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Nice app! works well with my ipad. What about incorporating the timelapse function?

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I reckon so! Limited time at the moment but will definitely look into doing this!

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I’ve started using Berrycam for my prime focus astrophotography using the Raspberry Pi and am very pleased with it’s interface and reliability. You can see pix of Jupiter and the moon via Berrycam at http://goo.gl/2DNLzI

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You have literally MADE MY DAY is not my weekend!

So delighted to see how you’ve been using the app.

Your moon images are simply awesome!

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“Now, we realise that this all added simplicity means that you won’t have to learn about SSH to view what your Pi is doing on another machine; or learn about giving the camera instructions from the command line. And, to be honest, we don’t entirely approve. ”

BUT the previews (including the output of raspvid -d ) don’t show over ssh. You have to have a terminal session directly connected to the pi itself. It’s obvious really, but it might be an idea to amend the article to emphasize that.

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Just a word of thanks for the bundles of enthusiasm for BerryCam and it’s been brilliant seeing how everybody is actually using the app.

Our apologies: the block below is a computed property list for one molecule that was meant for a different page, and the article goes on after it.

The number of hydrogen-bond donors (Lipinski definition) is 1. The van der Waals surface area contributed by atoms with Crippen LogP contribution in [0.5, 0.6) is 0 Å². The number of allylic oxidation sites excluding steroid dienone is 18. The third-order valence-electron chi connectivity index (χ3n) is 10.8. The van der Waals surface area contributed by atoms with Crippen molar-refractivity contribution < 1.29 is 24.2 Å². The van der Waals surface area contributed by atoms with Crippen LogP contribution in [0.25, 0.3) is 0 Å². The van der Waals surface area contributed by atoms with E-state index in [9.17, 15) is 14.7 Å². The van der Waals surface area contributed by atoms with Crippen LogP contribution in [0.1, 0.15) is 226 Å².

Just wanted to follow up with some good news too… I am turning BerryCam into a web-app which lives and runs on the RaspberryPi itself.

This means that you’ll get the same interface and tools, as per the original iOS app – but will allow you to access it on pretty much anything including Android, Kindle, Desktops, Laptops, Windows Mobile, BlackBerry or the Pi itself!

I’ll hopefully have a version available in the next week or so, and it’ll be completely free and open source, so you can tweak/hack/mash to your own needs.

Jim

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Can this be used remotely like a looxcie camera?

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I reckon with the right network settings yes it could!

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Please to say that BerryCam Express is now available on GitHub… http://berrycam.net

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Hi Jim, I am working on a similar project than yours but I started from scratch. Basically using an Arduino board, a bluetooth module, and a camera module. I am stuck now because I can’t get the image detected by the camera module to be converted to data that can be sent to the BT module and read by an iphone app. Having seen your app, I find it a good way to learn about the process.
Do you have any recommendations on where I should go from where I am now? Do you believe it is possible with the setup I have, or should I try it with Raspberry Pi?
Also, what do you use for the interface between the iPhone and the Raspberry pi? How do you get such a high quality stream?

Thanks for the help, very cool work!